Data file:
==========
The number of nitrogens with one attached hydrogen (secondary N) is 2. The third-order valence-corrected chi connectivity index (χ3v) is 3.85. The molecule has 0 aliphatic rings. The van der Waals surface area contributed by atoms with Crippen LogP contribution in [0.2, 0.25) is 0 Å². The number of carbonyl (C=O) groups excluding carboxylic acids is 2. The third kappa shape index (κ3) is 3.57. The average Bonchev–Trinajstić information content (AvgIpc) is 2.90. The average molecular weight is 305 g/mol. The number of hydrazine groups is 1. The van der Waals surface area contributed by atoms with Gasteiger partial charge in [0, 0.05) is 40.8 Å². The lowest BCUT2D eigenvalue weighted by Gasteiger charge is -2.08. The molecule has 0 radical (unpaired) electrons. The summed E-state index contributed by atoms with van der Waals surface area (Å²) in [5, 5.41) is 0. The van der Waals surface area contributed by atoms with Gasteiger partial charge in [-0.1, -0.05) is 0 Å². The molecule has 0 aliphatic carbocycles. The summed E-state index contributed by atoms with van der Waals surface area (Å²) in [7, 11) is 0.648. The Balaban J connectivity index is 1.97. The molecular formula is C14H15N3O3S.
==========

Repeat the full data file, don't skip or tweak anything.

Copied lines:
The number of nitrogens with one attached hydrogen (secondary N) is 2. The third-order valence-corrected chi connectivity index (χ3v) is 3.85. The molecule has 0 aliphatic rings. The van der Waals surface area contributed by atoms with Crippen LogP contribution in [0.2, 0.25) is 0 Å². The number of carbonyl (C=O) groups excluding carboxylic acids is 2. The third kappa shape index (κ3) is 3.57. The average Bonchev–Trinajstić information content (AvgIpc) is 2.90. The average molecular weight is 305 g/mol. The number of hydrazine groups is 1. The van der Waals surface area contributed by atoms with Gasteiger partial charge in [0, 0.05) is 40.8 Å². The lowest BCUT2D eigenvalue weighted by Gasteiger charge is -2.08. The molecule has 0 radical (unpaired) electrons. The summed E-state index contributed by atoms with van der Waals surface area (Å²) in [5, 5.41) is 0. The van der Waals surface area contributed by atoms with Gasteiger partial charge in [-0.1, -0.05) is 0 Å². The molecule has 0 aliphatic carbocycles. The summed E-state index contributed by atoms with van der Waals surface area (Å²) in [7, 11) is 0.648. The Balaban J connectivity index is 1.97. The molecular formula is C14H15N3O3S.